He walked to his control station and put on his headphones. It was just me and the car, now. I made the final shift from third to fourth, stabilized my foot with the read out on my dash until the tachometer was bouncing as close to 2,000 rpm as I could possibly achieve - then shifted my gaze.
Bart raised his hand, made a fist, and threw it towards the ground.
I followed his hand like a tree of drag lights without hesitation. As soon as boost came on, the car lurched forward and to the left several inches. The man's aloof, but focused gaze with which I was momentarily locked instantly turned to horror as his eyeballs grew to the size of dinner plates. You could've probably fit a thanksgiving turkey on each of mine.
The car lurched, but it seated under the pressure and pinned itself to the drum at this point. I didn't let off. This all happened so fast that my actions were just reflexes to Bart's face, but he looked calm as quickly as he looked freaked out, so I never lifted. Part of the reason was that I knew the car just pulled harder than it ever had and I was insatiably curious about what the result was going to be. I wasn't disappointed with the numbers.
I knew the torque curve was going to be bad, but I had no idea just how bad. The homemade boost controller that I was using malfunctioned and caused boost to spike to 21psi... more than the car was intended to run. Horsepower just never built to potential as the boost dropped off pretty quickly. It was still fun as hell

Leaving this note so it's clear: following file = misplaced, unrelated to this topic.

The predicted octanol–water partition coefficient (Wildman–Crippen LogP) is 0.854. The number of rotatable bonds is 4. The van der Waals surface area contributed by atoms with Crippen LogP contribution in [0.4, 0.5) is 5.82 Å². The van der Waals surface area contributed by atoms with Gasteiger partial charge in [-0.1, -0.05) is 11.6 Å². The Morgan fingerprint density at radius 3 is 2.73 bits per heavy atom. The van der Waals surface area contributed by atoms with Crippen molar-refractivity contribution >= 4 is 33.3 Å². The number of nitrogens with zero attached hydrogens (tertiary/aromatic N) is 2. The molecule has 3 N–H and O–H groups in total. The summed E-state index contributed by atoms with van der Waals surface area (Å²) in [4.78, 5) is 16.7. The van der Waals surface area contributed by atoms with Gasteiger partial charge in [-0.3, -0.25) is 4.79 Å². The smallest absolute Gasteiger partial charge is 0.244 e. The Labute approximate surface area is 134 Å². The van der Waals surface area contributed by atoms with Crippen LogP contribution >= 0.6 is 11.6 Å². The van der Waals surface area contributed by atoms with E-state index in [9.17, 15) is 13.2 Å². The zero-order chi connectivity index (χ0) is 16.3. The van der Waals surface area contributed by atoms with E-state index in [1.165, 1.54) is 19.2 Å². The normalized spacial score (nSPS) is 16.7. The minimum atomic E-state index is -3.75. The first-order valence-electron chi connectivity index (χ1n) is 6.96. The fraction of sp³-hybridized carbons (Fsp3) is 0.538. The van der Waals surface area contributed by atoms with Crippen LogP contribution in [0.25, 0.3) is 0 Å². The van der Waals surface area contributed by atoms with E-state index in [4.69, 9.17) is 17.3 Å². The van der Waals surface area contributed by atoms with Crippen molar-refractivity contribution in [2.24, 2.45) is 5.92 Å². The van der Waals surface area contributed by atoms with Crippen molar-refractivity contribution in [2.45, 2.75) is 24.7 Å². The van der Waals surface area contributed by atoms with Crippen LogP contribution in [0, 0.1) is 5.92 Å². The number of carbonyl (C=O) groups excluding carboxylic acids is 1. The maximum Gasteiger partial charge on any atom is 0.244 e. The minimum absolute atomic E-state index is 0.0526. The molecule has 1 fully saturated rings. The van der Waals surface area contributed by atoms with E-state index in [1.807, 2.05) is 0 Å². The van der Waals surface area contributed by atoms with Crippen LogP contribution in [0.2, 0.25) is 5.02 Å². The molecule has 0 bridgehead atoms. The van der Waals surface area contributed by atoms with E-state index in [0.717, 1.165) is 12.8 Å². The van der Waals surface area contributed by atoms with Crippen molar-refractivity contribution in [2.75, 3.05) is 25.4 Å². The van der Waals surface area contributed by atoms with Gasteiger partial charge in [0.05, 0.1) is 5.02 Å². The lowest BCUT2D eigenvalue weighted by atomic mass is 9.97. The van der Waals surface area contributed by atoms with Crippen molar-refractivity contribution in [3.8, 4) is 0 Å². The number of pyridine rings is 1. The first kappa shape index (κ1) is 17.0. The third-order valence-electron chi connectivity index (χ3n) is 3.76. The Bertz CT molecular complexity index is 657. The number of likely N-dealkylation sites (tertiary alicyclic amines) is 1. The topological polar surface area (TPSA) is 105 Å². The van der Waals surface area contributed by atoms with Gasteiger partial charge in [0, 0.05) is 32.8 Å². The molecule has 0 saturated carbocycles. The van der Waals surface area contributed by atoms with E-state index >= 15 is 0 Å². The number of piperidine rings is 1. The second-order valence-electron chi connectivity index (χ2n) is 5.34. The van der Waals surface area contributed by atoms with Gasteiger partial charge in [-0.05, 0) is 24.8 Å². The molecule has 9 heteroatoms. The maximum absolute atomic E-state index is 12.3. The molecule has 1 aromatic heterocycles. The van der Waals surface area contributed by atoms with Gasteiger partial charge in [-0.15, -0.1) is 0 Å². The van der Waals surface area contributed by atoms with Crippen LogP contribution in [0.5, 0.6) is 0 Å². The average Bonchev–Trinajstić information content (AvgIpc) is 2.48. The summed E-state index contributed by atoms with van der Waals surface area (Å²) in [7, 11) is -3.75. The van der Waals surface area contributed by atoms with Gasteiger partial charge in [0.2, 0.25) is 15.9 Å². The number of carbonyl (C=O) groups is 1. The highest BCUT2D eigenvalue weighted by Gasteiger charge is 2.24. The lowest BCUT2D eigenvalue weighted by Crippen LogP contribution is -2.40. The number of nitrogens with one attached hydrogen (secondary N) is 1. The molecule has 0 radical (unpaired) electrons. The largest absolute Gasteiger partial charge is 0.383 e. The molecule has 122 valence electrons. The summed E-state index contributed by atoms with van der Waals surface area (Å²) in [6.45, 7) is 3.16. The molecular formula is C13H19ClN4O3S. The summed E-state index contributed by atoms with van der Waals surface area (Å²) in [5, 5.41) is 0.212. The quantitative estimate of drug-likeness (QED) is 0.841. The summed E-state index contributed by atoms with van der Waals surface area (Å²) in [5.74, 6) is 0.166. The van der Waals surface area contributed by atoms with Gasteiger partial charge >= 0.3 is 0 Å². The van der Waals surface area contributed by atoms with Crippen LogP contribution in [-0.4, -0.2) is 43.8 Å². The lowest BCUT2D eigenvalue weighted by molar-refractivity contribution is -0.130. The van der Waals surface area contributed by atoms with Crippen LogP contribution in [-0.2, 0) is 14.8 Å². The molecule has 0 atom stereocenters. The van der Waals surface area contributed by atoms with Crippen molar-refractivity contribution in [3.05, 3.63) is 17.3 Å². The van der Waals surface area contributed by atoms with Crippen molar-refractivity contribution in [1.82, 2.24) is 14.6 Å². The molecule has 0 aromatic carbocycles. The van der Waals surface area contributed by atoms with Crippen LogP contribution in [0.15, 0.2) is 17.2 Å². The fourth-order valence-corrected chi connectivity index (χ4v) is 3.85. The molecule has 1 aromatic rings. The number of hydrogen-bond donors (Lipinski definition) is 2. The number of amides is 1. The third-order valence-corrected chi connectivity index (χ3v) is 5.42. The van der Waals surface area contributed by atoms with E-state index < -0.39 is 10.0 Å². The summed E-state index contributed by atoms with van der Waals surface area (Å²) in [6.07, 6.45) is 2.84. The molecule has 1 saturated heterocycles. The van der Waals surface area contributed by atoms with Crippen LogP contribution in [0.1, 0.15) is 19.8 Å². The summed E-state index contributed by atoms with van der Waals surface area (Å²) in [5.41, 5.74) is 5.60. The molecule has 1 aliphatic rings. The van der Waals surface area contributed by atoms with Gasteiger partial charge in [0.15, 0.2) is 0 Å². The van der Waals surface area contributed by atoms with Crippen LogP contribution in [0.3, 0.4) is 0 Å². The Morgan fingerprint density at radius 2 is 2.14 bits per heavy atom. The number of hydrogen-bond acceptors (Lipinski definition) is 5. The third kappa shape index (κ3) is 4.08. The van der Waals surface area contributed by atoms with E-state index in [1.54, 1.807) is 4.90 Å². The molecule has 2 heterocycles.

"391 ft. lbs. of torque that thing just made. I mean I've had kids with Civics in here that run 3 or maybe 8 psi and make 200-220 Horsepower. I knew it was gonna do somethin', but I didn't know it was gonna do that. It pinged like crazy, though, didn't you hear that?"
After Bart and I both pulled at the ratchet-straps until we were were certain that hernias weren't far off, we got back to it. After screwing with the boost and the tune for a while I ended up leaving the shop with a smaller spike and a car that was no longer detonating, but the same ugly curves and erratic boost.
A great experience over-all, but it left me knowing that I still had a lot of work ahead of me if I wanted the car to breathe at higher RPM... So, O.K. We know what the numbers are and now we can really see them. We've broken some things:
We've learned some things. It's time to make some changes under the hood:
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xmarkedspot is Jesse Alan Shaffer, former Director of Information Technology and Network Analyst for Pittsburgh Technology Management, current starry-eyed-schmuch-trying-to-be-a-writer in NY, NY. @xmarkedspot